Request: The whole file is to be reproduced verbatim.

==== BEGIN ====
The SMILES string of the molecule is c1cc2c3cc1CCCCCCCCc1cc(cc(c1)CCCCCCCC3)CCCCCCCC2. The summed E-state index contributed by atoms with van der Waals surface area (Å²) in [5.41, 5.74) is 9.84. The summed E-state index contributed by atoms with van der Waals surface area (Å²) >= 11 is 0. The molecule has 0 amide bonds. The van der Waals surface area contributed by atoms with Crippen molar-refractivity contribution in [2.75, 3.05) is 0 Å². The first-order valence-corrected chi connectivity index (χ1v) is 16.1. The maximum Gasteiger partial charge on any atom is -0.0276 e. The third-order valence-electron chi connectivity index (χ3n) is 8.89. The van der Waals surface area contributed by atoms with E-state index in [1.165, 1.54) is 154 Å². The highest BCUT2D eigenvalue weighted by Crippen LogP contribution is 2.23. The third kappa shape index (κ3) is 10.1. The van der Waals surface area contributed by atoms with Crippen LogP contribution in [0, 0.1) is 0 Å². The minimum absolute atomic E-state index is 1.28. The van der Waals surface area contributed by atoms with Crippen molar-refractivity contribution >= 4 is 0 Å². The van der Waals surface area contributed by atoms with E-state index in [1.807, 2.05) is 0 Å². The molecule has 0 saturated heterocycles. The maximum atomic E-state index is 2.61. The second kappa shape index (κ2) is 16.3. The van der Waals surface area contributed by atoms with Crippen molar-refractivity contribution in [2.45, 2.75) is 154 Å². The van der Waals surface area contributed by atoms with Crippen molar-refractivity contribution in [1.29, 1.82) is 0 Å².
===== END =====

The SMILES string of the molecule is c1cc2c3cc1CCCCCCCCc1cc(cc(c1)CCCCCCCC3)CCCCCCCC2. The summed E-state index contributed by atoms with van der Waals surface area (Å²) in [5.41, 5.74) is 9.84. The summed E-state index contributed by atoms with van der Waals surface area (Å²) >= 11 is 0. The molecule has 0 amide bonds. The van der Waals surface area contributed by atoms with Crippen molar-refractivity contribution in [2.75, 3.05) is 0 Å². The first-order valence-corrected chi connectivity index (χ1v) is 16.1. The maximum Gasteiger partial charge on any atom is -0.0276 e. The third-order valence-electron chi connectivity index (χ3n) is 8.89. The van der Waals surface area contributed by atoms with E-state index in [1.165, 1.54) is 154 Å². The highest BCUT2D eigenvalue weighted by Crippen LogP contribution is 2.23. The third kappa shape index (κ3) is 10.1. The van der Waals surface area contributed by atoms with Crippen LogP contribution in [0, 0.1) is 0 Å². The minimum absolute atomic E-state index is 1.28. The van der Waals surface area contributed by atoms with Crippen molar-refractivity contribution >= 4 is 0 Å². The van der Waals surface area contributed by atoms with E-state index in [1.807, 2.05) is 0 Å². The molecule has 0 saturated heterocycles. The maximum atomic E-state index is 2.61. The second kappa shape index (κ2) is 16.3. The van der Waals surface area contributed by atoms with Crippen molar-refractivity contribution in [2.45, 2.75) is 154 Å². The van der Waals surface area contributed by atoms with Crippen molar-refractivity contribution in [1.29, 1.82) is 0 Å².